“I got just the video for your sleepover,” he said as he opened his private drawer under the countertop and pulled out his recommendation. He looked both directions to see if his manager was watching, and slid it toward Abigail. She picked it up smiling ear to ear.
“Texas Chainsaw Massacre,” she slobbered in delight.
“Yep it is. Now this is hush hush. This video is banned by Cloverdale’s PTA because it shows disrespect to a corpse but I keep a copy her for my preferred clients,” he said as he rubbed his fore finger against the back of his thumb, the international agreed upon sign for ‘pay up’.
Suddenly out of the corner of his eye he noticed a fellow student from the Upper Comprehensive School standing at the opposite end of the counter with cell phone up and engaged in camera mode. It was one of Hanne Hush’s snitches posed and ready to capture another mis-deed.
The clerk quickly pulled the video back and locked it into the drawer before the snap of the camera. He dodged a bullet. He couldn’t afford another brush with Hanne.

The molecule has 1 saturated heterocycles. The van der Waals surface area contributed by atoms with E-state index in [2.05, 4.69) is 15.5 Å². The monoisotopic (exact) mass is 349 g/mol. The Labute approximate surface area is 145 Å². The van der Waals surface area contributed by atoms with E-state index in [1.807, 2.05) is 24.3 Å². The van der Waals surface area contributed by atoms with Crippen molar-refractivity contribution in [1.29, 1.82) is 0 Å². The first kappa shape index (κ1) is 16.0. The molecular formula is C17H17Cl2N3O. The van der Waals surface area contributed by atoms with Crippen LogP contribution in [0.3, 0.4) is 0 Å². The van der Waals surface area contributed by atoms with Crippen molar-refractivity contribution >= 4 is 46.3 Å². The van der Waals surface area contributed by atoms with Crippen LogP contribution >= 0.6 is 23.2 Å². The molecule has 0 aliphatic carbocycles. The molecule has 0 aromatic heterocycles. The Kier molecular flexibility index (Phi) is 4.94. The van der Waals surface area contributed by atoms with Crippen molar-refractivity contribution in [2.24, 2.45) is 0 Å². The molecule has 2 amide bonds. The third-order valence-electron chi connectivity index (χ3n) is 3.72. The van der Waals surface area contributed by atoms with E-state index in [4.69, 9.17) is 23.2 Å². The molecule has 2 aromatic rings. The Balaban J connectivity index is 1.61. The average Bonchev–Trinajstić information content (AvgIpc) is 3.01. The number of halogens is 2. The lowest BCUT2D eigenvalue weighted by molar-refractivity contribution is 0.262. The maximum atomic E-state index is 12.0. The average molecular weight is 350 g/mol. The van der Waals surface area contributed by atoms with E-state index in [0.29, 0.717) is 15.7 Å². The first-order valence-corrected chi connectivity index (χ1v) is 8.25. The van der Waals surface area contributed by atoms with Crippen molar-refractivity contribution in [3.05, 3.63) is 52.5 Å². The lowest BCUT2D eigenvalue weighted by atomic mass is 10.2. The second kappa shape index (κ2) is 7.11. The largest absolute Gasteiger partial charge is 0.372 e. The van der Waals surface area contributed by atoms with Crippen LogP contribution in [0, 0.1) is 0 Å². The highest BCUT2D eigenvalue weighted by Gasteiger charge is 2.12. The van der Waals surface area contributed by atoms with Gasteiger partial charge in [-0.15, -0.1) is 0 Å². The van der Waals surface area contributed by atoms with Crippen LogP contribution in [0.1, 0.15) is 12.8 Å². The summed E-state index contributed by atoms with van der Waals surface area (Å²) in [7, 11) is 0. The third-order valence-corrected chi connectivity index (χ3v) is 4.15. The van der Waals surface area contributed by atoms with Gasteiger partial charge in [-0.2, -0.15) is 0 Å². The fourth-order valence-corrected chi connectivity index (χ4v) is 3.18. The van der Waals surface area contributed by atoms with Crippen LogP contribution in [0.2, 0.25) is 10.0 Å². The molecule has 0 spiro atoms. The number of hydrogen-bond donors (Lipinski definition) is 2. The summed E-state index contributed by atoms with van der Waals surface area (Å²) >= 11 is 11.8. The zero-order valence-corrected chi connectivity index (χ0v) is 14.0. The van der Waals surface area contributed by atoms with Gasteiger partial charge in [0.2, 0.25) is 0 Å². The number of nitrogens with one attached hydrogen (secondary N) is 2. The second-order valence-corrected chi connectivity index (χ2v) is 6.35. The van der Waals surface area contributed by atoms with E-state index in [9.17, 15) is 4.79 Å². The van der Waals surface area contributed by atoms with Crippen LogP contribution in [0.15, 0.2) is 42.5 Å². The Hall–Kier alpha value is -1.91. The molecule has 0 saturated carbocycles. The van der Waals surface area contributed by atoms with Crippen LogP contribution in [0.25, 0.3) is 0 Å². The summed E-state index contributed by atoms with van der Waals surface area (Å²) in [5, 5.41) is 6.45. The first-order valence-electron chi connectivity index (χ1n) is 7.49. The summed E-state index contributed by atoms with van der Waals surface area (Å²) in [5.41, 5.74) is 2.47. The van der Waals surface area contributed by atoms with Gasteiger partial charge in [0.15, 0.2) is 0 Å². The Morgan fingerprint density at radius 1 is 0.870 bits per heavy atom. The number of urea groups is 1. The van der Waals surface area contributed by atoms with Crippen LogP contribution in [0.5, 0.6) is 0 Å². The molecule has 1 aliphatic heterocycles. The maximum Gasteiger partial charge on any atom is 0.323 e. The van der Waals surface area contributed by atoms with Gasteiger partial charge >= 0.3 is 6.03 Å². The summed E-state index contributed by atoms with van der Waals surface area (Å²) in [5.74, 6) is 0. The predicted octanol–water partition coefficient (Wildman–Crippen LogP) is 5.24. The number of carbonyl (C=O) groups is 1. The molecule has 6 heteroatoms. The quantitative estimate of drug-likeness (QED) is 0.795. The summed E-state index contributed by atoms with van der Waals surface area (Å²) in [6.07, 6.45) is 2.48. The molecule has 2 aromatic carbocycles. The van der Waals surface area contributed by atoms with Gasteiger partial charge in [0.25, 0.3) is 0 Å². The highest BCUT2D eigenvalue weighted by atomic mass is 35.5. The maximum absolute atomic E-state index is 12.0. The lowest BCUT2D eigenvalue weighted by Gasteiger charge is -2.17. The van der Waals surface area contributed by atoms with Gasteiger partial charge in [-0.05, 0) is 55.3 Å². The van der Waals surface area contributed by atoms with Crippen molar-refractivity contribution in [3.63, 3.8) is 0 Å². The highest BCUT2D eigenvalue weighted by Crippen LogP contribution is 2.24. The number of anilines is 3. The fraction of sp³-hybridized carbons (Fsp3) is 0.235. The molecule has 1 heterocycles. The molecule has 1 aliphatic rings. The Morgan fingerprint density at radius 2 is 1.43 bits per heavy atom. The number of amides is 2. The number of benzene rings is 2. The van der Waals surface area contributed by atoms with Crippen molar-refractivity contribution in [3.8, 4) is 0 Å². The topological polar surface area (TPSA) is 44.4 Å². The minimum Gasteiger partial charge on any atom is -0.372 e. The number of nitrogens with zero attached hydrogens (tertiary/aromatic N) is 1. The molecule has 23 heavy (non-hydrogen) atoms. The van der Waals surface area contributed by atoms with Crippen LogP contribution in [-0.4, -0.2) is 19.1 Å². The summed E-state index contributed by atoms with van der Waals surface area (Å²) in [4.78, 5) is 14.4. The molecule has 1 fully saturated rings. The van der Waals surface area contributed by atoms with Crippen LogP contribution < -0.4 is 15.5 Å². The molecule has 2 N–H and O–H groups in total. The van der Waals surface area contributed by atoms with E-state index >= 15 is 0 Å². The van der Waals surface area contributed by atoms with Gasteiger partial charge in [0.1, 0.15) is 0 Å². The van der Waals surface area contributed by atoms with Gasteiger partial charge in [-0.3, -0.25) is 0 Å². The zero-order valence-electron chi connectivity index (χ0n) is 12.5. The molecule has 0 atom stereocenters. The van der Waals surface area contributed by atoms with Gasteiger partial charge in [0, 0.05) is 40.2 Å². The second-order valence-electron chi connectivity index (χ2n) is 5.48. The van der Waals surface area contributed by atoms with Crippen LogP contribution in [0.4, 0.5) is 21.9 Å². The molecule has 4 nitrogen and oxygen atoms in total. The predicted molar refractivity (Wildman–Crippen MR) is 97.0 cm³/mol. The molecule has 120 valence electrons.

“I want Texas Chainsaw Massacre,” Abigail demanded.
“No ma’am,” said the clerk in a humble tone borrowed from his many hours of watching the nearly guilty parties quivering in the shadow of Judge Judy’s bench on Cloverdale’s very own KRAP television Channel 12. “Here, someone just brought this back. Said it was scary. It’s called Signs’. I've never seen it but I’m told it is a story about farmer making art in his field and bug eyed aliens taken his cows for a barbecue.......... or something.”

Abigail was satisfied with the choice and found her mother. She helped load the groceries into the back of their 1983 Confederate Motor's P'Van (short for People's Van) affectionatly called ‘Blue Thunder’. Blue because of the color of its exhaust, which could fog up an entire street with an oily haze. Cloverdale’s Air Quality Index went RED where ever the Hickell’s Van travelled. There was also the problem with the dead birds dropping from the cloud and littering the streets. Thunder because of the backfiring - a dozen or so ear popping BANGS just on the drive home!

The Hickells live outside of town on the Coastal Road half way between Cloverdale and Dibley in the Downs. They are the proprietors of ‘Hickells Outdoor Motor Museum and Painted Rock Garden’, a not to be forgotten roadside attraction of vintage cars on blocks, covering the acre or so that make up their front yard, and stacks of painted rocks molded into various sculptures by the Hickell children. The inspiration came from a book of modern sculpture Abigail found in the dumpster outside of Cloverdale's Christian Science Reading Room.